New Tropicana Packaging, Malcolm Gladwell and Sensation Transference

Two days ago, I noticed a fairly drastic change in the tunnel between the Blue and Red lines, over near State and Jackson. On the way home, I spotted tons of billboard ads up and down both sides of the tunnel.

The weird thing was… that morning? Nothing. All the frames and ads had been magically installed during the day. Given the typical view I have of CTA workers “hanging out,” this struck me as surprisingly efficient.

Another interesting thing to note is that the new Tropicana ads also made their way up. If you hadn’t heard, the new ads feature the new Tropicana logo and packaging design, which triggered a great deal of customer backlash and complaints.

Personally, I kind of like the newer design. It feels more modern, cleaner in a way. Looking at all the white space and comparing the new packaging to the old… I’m surprised how much they pared back (on at least two sides of the carton).

But in looking at the two, I can’t help but think of Malcolm Gladwell’s story about how a packaging change to 7-Up also had a similar affect on customers. In his book, Blink, Gladwell talks about a concept called sensation transference:

This is a concept coined by one of the great figures in twentieth-century marketing, a man named Louis Cheskin, who was born in Ukraine at the turn of the century and immigrated to the United States as a child.

Cheskin was convinced that when people give an assessment of something they might buy in a supermarket or a department store, without realizing it, they transfer sensations or impressions that they have about the packaging of the product to the product itself.

To put it another way, Cheskin believed that most of us don’t make a distinction — on an un-conscious level — between the package and the product. The product is the package and the product combined.

For true fans of Tropicana, the change then wasn’t simply a design or packaging change – it comes across as an actual change to the product itself. Though the official Tropicana site emphasizes that “It’s a new look and a new energy, but when it comes to the juice, it’s just the way you like it.”

Though the actual juice itself remains unchanged, the general feedback from the public seems feel otherwise. Mess with the brand, mess with the product.

Here’s the great 7-Up parallel from Gladwell’s book:

Cheskin’s offices are just outside San Francisco, and after we talked, Masten and Rhea took me to a Nob Hill Farms supermarket down the street, one of those shiny, cavernous food emporia that populate the American suburbs. “We’ve done work in just about every aisle,” Masten said as we walked in. In front of us was the beverage section. Rhea leaned over and picked up a can of 7-Up.

“We tested Seven-Up. We had several versions, and what we found is that if you add fifteen percent more yellow to the green on the package — if you take this green and add more yellow — what people report is that the taste experience has a lot more lime or lemon flavor. And people were upset. ‘You are changing my Seven-Up! Don’t do a ‘New Coke’ on me.’

It’s exactly the same product, but a different set of sensations have been transferred from the bottle, which in this case isn’t necessarily a good thing.”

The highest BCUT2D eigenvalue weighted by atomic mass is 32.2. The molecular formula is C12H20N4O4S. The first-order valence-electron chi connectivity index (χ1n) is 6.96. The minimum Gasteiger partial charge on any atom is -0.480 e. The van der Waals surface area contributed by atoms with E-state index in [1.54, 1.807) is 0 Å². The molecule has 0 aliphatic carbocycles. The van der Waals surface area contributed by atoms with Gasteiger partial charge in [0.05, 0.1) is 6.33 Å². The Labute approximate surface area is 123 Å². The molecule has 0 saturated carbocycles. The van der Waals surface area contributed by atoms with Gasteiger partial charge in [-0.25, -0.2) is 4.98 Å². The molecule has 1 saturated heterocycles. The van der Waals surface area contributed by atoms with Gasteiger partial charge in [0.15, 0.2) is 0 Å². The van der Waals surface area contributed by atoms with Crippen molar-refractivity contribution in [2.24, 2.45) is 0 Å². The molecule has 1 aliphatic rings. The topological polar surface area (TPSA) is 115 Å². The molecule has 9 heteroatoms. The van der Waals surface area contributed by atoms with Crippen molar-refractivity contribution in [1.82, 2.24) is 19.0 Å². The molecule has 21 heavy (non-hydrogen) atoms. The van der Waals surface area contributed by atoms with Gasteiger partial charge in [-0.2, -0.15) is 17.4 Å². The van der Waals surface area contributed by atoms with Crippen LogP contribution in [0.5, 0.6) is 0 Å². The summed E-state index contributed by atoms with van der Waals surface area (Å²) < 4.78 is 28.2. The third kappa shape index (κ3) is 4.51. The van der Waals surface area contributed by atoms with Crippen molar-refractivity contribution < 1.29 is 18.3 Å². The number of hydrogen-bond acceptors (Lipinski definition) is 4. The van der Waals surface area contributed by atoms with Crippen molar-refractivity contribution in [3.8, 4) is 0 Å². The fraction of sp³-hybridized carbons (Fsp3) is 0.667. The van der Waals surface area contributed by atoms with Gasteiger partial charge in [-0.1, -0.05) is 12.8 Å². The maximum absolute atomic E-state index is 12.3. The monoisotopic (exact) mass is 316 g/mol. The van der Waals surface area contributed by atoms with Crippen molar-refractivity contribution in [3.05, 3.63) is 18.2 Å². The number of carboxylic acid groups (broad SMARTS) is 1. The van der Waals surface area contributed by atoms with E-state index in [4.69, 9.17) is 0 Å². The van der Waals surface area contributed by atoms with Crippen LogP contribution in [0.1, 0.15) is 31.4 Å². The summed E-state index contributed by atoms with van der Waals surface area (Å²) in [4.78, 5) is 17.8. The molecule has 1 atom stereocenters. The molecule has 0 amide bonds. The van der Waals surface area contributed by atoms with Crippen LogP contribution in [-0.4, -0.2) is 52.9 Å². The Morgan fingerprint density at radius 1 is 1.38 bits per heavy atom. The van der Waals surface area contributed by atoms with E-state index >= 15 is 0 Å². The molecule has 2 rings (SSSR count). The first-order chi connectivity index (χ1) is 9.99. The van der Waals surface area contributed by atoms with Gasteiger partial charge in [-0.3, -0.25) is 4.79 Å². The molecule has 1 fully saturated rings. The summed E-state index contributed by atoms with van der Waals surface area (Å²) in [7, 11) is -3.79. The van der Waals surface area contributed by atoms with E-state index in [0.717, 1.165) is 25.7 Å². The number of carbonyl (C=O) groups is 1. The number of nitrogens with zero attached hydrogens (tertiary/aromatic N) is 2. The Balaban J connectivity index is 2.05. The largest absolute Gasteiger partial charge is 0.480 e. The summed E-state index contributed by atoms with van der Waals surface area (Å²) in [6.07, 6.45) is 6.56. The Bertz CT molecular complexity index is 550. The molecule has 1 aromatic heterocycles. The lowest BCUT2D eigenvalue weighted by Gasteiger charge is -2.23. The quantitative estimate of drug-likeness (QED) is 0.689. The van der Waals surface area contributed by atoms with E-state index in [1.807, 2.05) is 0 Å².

I don’t know that images (above) accurately reflect the exact colors of the two packages. But to my eyes, the newer Tropicana design looks a little more yellow, while the older one seems a little more orange. Here are a few other comparison points: check out this Flickr image, as well as the official Tropicana site.

To me, my initial reaction is that the newer design seems a little more on the “sour” side, compared to the original. The orange-ness of the original seems sweeter to me, looking at both side by side.

Given the concept of sensation transference, I can absolutely see why people would prefer the original – based sheerly on color alone. Who knows though, maybe it’s just that folks resist change in general….

But the Gladwell/Cheskin theory is just more fun, IMO.

I’m a big fan of Malcolm Gladwell, and really enjoyed both Blink and The Tipping Point. I really like his approach to topics, and how he brings readers in to his particular (and unique) point of view. After reading it, I was seriously tempted to buy a copy for every manager I knew. Seriously.

To give you an additional taste of Gladwell’s style and approach, check out a Ted Talk he did back in 2004, on the topic of happiness and What We Can Learn from Spaghetti Sauce:

Somewhat tangentially related – I first learned of Malcolm Gladwell thanks to Justin, who invited me and Chris out to a talk at Maxim’s. More four years after that time, Liz and I will be hosting our wedding reception at Maxim’s.

This Post Has 4 Comments

  1. This book has been on or near the best seller list for a long time. Either this one or Tipping Point. Their covers look the same; I can’t keep ’em straight.I think the new Tropicana packaging looks cheap. It looks like a generic product. Too much white. Makes me think the juice will be watered down.

    juliet Reply

  2. I absolutely agree with juliet – the new packaging definitely makes it look generic. Would be fine if they also changed the price to generic!

    daruma Reply

  3. In attempts to look up-to-date and hip, readers of the Washington Post voted single-word titled books among the most disgusting developments of the last 10 years. They went as far as listing Blink and Outliers as offenders. Having lived among them I have to say most of them never got past that single word in order to form their opinions.

    uptopwhatwhat Reply

  4. The new one looks totally synthetic and de-humanized.It doesn’t matter what font or size is used to tell ‘pure & natural’. For the sensation transference that will be invisible when compared to the orange itself.

    sebastian Reply

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